2019 NLG Week Against Mass Incarceration to Tackle “War on Drugs”

Following the National Lawyers Guild Law for the People Convention in October 2015, NLG membership adopted a resolution calling for “the dismantling and abolition of all prisons and of all aspects of systems and institutions that support, condone, create, fill, or protect prisons.” In honor of this resolution, in 2016 the NLG expanded our annual Student Week Against the Death Penalty to become the Week Against Mass Incarceration (WAMI).

WAMI 2019 will be held March 4-10 and the theme is
“Mass Incarceration and the War on Drugs”

In 2019, we ask NLG Law School and Local Chapters to organize events and actions on mass incarceration, highlighting the connections between the exponential increase of incarcerated people and the 40-year War on Drugs. In past years, Guild chapters have organized interactive workshops, community discussions, film screenings, tabling, letter writing campaigns, banner drops, visits to incarcerated youth, and panels on topics such as solitary confinement, school to prison pipeline, immigration detention, transformative justice, and alternatives to incarceration.

The NLG has long been opposed to the War on Drugs and the dramatic increase in incarceration it has produced. Since 2004, the Guild has argued that “the War on Drugs has been applied in a highly disproportionate way with people of color experiencing the brunt of arrests and incarcerations.” Our members have called for an end to drug prohibition and the NLG Drug Policy Committee has demanded that the federal government end its unnecessary, harmful, and imperialistic war against people who use drugs, mainly people of color and low income communities.

In 2013, the Guild National Office released a report titled “High Crimes: Strategies to Further Marijuana Legalization Initiatives.” The report explores the role of civil asset forfeiture by police and the prison prison industry in the continued War on Drugs, and calls for 1) re-framing drug use as social and public health issue rather than a criminal justice problem, 2) revising international drug treaties, 3) re-classifying marijuana from a Schedule 1 substance, 4) legalizing adult use recreational marijuana, 5) ending the practice of civil asset forfeiture, and 6) abolishing the for-profit prison industry. We also call for the decriminalization of all drugs and the release of non-violent drug offenders currently incarcerated.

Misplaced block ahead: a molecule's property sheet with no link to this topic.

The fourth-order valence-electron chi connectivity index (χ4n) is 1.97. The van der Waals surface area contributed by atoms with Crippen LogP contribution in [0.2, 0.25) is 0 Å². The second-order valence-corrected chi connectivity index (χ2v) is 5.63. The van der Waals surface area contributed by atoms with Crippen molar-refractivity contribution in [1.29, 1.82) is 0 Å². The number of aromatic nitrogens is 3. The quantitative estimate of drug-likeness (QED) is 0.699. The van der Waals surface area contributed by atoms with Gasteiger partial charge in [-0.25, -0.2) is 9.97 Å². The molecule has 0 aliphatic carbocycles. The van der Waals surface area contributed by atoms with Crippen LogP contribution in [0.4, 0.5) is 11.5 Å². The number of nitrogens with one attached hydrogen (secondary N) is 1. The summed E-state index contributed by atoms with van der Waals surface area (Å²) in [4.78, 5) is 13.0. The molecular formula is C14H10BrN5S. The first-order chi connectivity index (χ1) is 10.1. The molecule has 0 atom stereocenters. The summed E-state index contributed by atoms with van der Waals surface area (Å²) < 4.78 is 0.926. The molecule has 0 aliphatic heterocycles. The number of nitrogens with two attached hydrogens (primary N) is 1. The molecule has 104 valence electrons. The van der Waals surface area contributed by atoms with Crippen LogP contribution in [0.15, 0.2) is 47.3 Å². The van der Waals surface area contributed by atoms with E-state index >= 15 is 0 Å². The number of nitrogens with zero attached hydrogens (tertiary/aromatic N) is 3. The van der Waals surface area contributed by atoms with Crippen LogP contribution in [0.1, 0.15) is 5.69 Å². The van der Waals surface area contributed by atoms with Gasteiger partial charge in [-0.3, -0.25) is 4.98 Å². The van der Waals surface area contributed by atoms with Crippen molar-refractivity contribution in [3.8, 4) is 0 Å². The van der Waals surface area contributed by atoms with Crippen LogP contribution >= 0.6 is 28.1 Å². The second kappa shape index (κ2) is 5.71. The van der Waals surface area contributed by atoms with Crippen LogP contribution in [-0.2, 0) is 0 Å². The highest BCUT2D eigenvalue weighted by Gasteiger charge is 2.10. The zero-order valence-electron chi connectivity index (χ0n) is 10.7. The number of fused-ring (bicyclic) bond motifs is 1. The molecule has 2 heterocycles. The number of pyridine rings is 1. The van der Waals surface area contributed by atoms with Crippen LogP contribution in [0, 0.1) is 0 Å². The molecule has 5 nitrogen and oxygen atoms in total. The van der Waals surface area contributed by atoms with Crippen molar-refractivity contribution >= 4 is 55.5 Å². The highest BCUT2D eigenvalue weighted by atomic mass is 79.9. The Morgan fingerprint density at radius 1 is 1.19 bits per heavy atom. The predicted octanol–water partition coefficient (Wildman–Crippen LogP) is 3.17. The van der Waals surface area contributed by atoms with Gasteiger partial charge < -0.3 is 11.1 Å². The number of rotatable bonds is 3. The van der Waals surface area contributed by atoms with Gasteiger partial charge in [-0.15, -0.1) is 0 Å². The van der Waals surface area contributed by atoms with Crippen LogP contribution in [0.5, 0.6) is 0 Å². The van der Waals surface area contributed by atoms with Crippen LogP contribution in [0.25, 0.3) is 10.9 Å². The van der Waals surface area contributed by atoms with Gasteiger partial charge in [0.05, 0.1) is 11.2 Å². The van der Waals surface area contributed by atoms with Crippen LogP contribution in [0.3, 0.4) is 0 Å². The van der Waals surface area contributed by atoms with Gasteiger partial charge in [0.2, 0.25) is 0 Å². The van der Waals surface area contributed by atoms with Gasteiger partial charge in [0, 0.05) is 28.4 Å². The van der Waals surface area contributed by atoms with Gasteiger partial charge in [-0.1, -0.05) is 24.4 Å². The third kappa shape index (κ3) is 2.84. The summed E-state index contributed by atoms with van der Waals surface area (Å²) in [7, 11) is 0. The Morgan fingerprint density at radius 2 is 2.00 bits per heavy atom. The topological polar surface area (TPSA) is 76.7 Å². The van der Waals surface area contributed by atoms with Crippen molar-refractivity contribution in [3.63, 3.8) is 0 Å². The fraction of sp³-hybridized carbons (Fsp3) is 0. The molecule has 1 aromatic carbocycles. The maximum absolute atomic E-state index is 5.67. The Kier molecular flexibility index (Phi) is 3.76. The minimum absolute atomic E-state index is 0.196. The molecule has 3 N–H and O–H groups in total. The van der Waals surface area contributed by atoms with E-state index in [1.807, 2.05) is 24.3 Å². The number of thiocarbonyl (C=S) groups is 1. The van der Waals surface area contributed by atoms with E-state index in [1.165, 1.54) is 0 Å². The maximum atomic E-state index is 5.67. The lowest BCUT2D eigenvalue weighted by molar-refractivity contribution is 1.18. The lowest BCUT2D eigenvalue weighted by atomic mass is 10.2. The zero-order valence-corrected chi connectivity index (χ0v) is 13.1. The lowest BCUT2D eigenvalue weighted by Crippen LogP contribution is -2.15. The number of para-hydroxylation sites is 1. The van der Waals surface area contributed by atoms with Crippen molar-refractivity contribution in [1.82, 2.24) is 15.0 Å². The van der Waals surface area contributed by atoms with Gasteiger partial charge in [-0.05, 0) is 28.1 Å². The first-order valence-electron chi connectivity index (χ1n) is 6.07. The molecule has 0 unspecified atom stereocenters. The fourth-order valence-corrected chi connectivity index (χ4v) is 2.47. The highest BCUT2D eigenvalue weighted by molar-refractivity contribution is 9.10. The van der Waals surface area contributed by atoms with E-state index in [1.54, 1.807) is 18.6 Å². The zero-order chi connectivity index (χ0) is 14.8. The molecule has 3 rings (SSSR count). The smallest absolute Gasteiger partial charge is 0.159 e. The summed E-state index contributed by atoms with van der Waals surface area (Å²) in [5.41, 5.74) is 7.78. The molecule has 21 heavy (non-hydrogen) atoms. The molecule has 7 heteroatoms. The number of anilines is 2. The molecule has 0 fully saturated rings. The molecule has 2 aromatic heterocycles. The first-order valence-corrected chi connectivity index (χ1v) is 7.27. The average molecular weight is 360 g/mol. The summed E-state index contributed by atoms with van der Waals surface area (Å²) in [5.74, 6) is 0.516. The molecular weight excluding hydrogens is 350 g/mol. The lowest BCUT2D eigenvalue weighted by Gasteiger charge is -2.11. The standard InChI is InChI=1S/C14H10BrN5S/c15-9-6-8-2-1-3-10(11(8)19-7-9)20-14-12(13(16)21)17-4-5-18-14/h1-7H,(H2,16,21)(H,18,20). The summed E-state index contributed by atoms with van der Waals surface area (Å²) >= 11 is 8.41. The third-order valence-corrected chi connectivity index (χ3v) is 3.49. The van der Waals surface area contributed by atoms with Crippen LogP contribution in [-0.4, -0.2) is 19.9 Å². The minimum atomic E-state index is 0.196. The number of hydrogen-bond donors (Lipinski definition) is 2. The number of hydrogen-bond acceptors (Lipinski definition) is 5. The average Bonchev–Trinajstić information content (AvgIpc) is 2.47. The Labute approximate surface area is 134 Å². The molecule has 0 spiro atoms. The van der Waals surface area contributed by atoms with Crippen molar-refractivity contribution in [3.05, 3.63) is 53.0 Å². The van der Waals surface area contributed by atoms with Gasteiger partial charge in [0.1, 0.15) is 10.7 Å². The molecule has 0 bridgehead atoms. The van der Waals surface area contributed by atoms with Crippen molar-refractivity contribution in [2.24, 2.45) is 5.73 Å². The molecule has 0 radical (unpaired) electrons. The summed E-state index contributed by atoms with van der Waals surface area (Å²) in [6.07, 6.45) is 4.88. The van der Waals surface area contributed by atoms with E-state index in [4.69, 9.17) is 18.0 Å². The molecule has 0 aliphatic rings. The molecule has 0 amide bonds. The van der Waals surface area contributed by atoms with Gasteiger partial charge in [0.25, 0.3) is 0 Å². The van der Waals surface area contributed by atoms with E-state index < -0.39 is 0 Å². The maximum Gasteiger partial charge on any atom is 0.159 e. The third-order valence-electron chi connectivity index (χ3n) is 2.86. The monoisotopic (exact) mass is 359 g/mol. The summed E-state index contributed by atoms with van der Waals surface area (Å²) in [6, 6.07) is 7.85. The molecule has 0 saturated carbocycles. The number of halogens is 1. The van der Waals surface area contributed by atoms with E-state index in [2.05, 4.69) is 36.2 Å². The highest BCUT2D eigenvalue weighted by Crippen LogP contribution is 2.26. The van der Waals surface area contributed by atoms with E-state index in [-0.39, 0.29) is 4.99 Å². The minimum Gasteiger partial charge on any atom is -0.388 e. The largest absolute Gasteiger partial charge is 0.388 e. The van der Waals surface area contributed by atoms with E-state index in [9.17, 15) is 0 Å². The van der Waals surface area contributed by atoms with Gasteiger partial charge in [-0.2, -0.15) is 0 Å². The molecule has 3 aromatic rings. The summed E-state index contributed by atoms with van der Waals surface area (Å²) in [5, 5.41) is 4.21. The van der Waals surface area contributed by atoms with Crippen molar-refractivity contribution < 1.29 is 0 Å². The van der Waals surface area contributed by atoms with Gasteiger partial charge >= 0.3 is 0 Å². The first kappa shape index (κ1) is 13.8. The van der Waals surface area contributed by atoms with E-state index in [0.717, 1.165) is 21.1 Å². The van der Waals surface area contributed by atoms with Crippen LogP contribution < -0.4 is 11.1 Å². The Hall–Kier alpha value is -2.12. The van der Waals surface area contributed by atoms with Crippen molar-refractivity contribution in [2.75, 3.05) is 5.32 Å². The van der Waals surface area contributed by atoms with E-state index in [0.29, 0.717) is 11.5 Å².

Other NLG decarceration initiatives include the NLG-NYC Parole Preparation Project, the NLG Bay Area Prisoner Advocacy Network, the NLG NJ-DE Prisoner Legal Advocacy Network, and the Guild Notes column, “Beyond Bars: Voices from NLG Jailhouse Lawyers”.  NLG Mass Incarceration Committee and Prison Law Project volunteers respond to jailhouse lawyer members’ letters and send out our Jailhouse Lawyer Manual on an ongoing basis. NLG members are involved in various initiatives opposing policing, criminalization, solitary confinement, capital punishment, and new prison construction. The Guild also supported the 2016 and 2018 National Prison Strikes and has been working to  investigate and challenge deplorable conditions in numerous Texas Department of Criminal Justice prison facilities in the aftermath of Hurricane Harvey.

Please email NLG Director of Research and Education Traci Yoder at traci@nlg.org to share the events you are organizing! Everyone should post flyers, pictures, and event invites on the Week Against Mass Incarceration Facebook event page and join the conversation on Twitter using #NLG and #Decarcerate. Tweet to us @NLGnews!

War on Drugs Resources

The Sentencing Project

Drug Policy Alliance

Drug War Is The New Jim Crow (ACLU)

Other Mass Incarceration Resources

Punishment and Policing in the Trump Era

Struggles of Using Legal Recourse as a Path Toward Better Prison Conditions

Immigration Guide to How Arrests and Convictions Separate Families

Immigration and Mass Incarceration

Immigration Policy and Planning in the Era of Mass Incarceration

Mass Incarceration and Immigrant Detention

Fact-sheet: Immigrant Detention and Mass Incarceration 

Following the Money of Mass Incarceration

Prison Abolition Syllabus

Are Prisons Obsolete? 

Corrections Project PIC Poster

Transforming Carceral Logic

Reasons for Penal Abolition

Joint Statement of Incite! and Critical Resistance

Incarcerated Workers Take The Lead


Broken on All Sides

Visions of Abolition

The 13th

The House I Live In

“Prisons do not disappear problems, they disappear human beings.” -Angela Y. Davis